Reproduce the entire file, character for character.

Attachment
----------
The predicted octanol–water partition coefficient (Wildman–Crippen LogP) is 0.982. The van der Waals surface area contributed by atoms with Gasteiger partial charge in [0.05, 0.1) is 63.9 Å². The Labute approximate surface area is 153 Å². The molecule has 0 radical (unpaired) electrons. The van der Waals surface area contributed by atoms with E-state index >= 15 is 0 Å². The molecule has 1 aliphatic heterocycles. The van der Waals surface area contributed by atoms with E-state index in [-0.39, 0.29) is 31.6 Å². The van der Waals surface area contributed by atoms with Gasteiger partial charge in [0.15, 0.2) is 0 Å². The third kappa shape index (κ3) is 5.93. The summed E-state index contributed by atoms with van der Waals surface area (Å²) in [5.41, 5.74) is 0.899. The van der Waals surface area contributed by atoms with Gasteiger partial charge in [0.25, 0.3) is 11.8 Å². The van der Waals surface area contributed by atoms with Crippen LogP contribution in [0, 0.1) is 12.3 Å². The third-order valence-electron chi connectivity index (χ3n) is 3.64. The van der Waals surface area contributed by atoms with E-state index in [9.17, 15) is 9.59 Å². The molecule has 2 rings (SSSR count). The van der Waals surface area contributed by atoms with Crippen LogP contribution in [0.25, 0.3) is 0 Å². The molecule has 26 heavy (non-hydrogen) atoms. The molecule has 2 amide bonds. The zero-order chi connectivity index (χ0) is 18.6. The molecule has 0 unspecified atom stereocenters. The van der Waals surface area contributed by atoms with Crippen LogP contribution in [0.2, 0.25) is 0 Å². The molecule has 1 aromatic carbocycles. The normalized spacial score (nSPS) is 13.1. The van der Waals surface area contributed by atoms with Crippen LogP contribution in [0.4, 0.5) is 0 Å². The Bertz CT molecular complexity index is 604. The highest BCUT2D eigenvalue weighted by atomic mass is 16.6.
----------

The predicted octanol–water partition coefficient (Wildman–Crippen LogP) is 0.982. The van der Waals surface area contributed by atoms with Gasteiger partial charge in [0.05, 0.1) is 63.9 Å². The Labute approximate surface area is 153 Å². The molecule has 0 radical (unpaired) electrons. The van der Waals surface area contributed by atoms with E-state index >= 15 is 0 Å². The molecule has 1 aliphatic heterocycles. The van der Waals surface area contributed by atoms with E-state index in [-0.39, 0.29) is 31.6 Å². The van der Waals surface area contributed by atoms with Gasteiger partial charge in [0.15, 0.2) is 0 Å². The third kappa shape index (κ3) is 5.93. The summed E-state index contributed by atoms with van der Waals surface area (Å²) in [5.41, 5.74) is 0.899. The van der Waals surface area contributed by atoms with Gasteiger partial charge in [0.25, 0.3) is 11.8 Å². The van der Waals surface area contributed by atoms with Crippen LogP contribution in [0, 0.1) is 12.3 Å². The third-order valence-electron chi connectivity index (χ3n) is 3.64. The van der Waals surface area contributed by atoms with E-state index in [9.17, 15) is 9.59 Å². The molecule has 2 rings (SSSR count). The van der Waals surface area contributed by atoms with Crippen LogP contribution in [0.25, 0.3) is 0 Å². The molecule has 26 heavy (non-hydrogen) atoms. The molecule has 2 amide bonds. The zero-order chi connectivity index (χ0) is 18.6. The molecule has 0 unspecified atom stereocenters. The van der Waals surface area contributed by atoms with Crippen LogP contribution in [0.2, 0.25) is 0 Å². The molecule has 1 aromatic carbocycles. The normalized spacial score (nSPS) is 13.1. The van der Waals surface area contributed by atoms with Crippen LogP contribution in [0.4, 0.5) is 0 Å². The Bertz CT molecular complexity index is 604. The highest BCUT2D eigenvalue weighted by atomic mass is 16.6.